8

Proposal: Human Factors:

Intentional

Meets “Proficient” criteria and proposal reflects keen insight or includes creative solutions for effectively protecting against intentional human threats

Proposes specific policies, processes, and practices to protect against intentional human threats, including social engineering

Proposes policies, processes, or practices that would not effectively protect against intentional human threats, including social engineering

Does not propose policies, processes, or practices for protecting against intentional human threats, including social engineering

8

Proposal: Organizational

Factors: Data Flow

Meets “Proficient” criteria and proposal reflects keen insight or includes creative solutions for effectively protecting against inoperative organizational factors associated with data flow

Proposes specific policies, processes, and practices for protecting against inoperative organizational factors associated with data flow

Proposes specific policies, processes, or practices that would not effectively protect against inoperative organizational factors associated with data flow

Does not propose policies, processes, or practices for protecting against inoperative organizational factors associated with data flow

8

Proposal: Organizational Factors: Work

Settings

Meets “Proficient” criteria and proposal reflects keen insight or includes creative solutions for effectively protecting against inoperative organizational factors associated with work settings

Proposes specific policies, processes, and practices for protecting against inoperative organizational factors associated with work settings

Proposes specific policies, processes, or practices that would not effectively protect against inoperative organizational factors associated with work settings

Does not propose policies, processes, or practices for protecting against inoperative organizational factors associated with work settings

8

Proposal: Organizational Factors: Work

Planning

Meets “Proficient” criteria and proposal reflects keen insight or includes creative solutions for effectively protecting against inoperative organizational factors associated with work planning and control

Proposes specific policies, processes, and practices for protecting against inoperative organizational factors around work planning and control

Proposes specific policies, processes, or practices that would not effectively protect against inoperative organizational factors associated with work planning and control

Does not propose policies, processes, or practices for protecting against inoperative organizational factors associated with work planning and control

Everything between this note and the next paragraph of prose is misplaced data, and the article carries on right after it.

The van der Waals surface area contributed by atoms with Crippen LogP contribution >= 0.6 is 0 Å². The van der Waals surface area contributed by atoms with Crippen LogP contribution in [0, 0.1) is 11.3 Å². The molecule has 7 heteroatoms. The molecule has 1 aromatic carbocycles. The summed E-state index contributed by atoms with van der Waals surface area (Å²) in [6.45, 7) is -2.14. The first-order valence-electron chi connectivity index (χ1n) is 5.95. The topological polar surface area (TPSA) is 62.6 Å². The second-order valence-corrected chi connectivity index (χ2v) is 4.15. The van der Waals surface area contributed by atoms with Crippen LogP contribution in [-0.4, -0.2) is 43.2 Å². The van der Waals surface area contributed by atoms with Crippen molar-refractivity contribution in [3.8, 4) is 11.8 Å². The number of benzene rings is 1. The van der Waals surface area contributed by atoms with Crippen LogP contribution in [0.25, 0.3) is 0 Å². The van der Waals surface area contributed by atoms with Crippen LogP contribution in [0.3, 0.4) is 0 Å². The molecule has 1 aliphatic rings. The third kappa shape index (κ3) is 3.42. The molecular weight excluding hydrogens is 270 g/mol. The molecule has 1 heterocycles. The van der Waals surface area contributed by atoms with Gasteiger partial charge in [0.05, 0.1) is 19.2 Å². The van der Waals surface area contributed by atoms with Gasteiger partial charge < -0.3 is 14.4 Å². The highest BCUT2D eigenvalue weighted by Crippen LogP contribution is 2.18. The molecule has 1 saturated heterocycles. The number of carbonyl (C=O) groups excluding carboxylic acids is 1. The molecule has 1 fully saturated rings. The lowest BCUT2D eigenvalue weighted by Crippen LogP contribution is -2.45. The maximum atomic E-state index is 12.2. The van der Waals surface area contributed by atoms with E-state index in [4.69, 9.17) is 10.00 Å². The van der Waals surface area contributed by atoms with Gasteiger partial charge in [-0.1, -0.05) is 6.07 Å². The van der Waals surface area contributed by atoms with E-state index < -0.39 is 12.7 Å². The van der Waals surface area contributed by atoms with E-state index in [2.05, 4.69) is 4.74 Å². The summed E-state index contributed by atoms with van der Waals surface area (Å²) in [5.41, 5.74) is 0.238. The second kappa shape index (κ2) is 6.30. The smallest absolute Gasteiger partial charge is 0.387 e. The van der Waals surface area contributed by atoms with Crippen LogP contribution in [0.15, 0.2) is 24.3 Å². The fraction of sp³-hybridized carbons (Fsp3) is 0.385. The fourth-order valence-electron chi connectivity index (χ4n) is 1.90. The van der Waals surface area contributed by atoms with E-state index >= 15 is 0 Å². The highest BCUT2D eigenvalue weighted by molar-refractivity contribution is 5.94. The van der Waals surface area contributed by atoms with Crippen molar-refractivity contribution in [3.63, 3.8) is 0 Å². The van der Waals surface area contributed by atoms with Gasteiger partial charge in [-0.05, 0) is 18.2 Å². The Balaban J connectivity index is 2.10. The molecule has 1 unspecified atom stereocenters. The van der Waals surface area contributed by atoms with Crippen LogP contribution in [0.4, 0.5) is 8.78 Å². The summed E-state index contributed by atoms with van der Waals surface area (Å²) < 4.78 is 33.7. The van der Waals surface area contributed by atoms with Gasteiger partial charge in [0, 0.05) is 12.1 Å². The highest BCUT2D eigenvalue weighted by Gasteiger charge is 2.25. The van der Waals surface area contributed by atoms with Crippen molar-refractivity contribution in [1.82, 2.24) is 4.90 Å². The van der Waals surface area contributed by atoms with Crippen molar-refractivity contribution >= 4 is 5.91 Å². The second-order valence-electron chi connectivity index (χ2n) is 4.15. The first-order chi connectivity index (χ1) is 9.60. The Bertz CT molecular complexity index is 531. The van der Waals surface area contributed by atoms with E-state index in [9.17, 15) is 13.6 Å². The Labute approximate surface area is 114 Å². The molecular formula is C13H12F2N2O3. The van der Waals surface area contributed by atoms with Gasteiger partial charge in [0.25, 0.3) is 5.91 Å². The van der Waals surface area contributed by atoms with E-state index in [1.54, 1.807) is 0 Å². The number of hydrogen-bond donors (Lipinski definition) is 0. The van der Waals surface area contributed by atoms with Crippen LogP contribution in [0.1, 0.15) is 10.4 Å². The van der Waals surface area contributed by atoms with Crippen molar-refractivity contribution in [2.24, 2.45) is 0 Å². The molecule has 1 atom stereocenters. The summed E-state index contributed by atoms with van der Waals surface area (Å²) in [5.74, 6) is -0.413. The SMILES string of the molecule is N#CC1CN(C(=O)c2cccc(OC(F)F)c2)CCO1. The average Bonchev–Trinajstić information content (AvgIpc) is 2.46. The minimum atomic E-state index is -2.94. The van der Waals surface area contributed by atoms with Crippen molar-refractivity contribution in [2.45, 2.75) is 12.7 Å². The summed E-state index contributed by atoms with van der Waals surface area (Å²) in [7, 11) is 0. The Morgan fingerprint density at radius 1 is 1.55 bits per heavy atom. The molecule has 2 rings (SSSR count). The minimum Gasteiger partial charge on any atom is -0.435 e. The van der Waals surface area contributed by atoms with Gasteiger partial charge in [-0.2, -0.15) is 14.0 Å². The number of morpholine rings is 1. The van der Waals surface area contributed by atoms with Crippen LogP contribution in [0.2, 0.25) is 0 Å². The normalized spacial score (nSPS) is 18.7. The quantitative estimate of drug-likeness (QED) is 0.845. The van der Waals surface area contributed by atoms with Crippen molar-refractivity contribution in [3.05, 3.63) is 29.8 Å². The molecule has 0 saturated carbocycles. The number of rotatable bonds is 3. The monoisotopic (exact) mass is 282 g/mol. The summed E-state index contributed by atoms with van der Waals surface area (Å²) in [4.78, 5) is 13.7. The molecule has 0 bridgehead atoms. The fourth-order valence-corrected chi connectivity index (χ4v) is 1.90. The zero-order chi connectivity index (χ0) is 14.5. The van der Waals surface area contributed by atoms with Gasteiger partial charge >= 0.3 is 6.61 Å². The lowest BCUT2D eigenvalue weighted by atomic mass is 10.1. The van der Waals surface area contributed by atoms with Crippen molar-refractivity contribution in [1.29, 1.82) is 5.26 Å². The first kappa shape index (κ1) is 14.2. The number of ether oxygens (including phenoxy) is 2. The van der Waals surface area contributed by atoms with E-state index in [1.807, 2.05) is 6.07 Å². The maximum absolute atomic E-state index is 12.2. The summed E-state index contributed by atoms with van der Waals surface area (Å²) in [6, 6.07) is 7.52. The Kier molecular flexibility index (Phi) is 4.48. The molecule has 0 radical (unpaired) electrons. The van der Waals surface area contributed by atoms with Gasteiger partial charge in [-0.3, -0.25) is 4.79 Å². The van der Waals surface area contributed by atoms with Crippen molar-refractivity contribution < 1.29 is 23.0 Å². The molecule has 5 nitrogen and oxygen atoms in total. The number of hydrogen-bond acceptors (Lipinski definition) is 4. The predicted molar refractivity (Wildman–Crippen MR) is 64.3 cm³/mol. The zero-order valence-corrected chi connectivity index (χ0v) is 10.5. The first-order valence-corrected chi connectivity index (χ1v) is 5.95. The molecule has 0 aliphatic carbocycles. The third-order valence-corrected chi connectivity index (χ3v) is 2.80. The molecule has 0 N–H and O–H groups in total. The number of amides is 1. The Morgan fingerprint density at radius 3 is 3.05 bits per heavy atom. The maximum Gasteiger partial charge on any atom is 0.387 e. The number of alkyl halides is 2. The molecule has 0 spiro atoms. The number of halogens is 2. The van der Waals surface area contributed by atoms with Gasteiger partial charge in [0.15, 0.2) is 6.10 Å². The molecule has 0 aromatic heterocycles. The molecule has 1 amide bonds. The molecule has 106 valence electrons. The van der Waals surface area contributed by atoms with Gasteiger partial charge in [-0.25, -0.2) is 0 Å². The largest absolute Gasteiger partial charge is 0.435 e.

8

Proposal: Organizational

Factors: Employee Readiness

Meets “Proficient” criteria and proposal reflects keen insight or includes creative solutions for effectively protecting against inoperative organizational factors associated with employee readiness

Proposes specific policies, processes, and practices for protecting against inoperative organizational factors around employee readiness

Proposes specific policies, processes, or practices that would not effectively protect against inoperative organizational factors associated with employee readiness

Does not propose policies, processes, or practices for protecting against inoperative organizational factors associated with employee readiness

8

Communication Plan: Messaging

Strategies

Meets “Proficient” criteria and proposal represents highly effective or creative strategies for ensuring stakeholder comprehension and buy-in

Proposes messaging strategies for ensuring stakeholder comprehension and buy-in and illustrates with specific examples of proposed communications

Proposes messaging strategies that either would not ensure stakeholder comprehension and buy-in or does not illustrate with specific examples of proposed communications

Does not propose messaging strategies for ensuring stakeholder comprehension and buy-in

8

Communication Plan: Security

Culture

Meets “Proficient” criteria and justifications are highly compelling or reflect a nuanced perspective on the importance of a healthy security culture

Justifies the overall need for and importance of a healthy security culture in a way that would be likely to persuade even nontechnical audiences

Justifies the overall need for and importance of a healthy security culture, but arguments are not compelling for nontechnical audiences

Does not justify the overall need for and importance of a healthy security culture

8

Articulation of Response

Submission is free of errors related to citations, grammar, spelling, syntax, and organization and is presented in a professional and easy-to-read format

Submission has no major errors related to citations, grammar, spelling, syntax, or organization

Submission has major errors related to citations, grammar, spelling, syntax, or organization that negatively impact readability and articulation of main ideas

Submission has critical errors related to citations, grammar, spelling, syntax, or organization that prevent the understanding of ideas

4

Earned Total 100%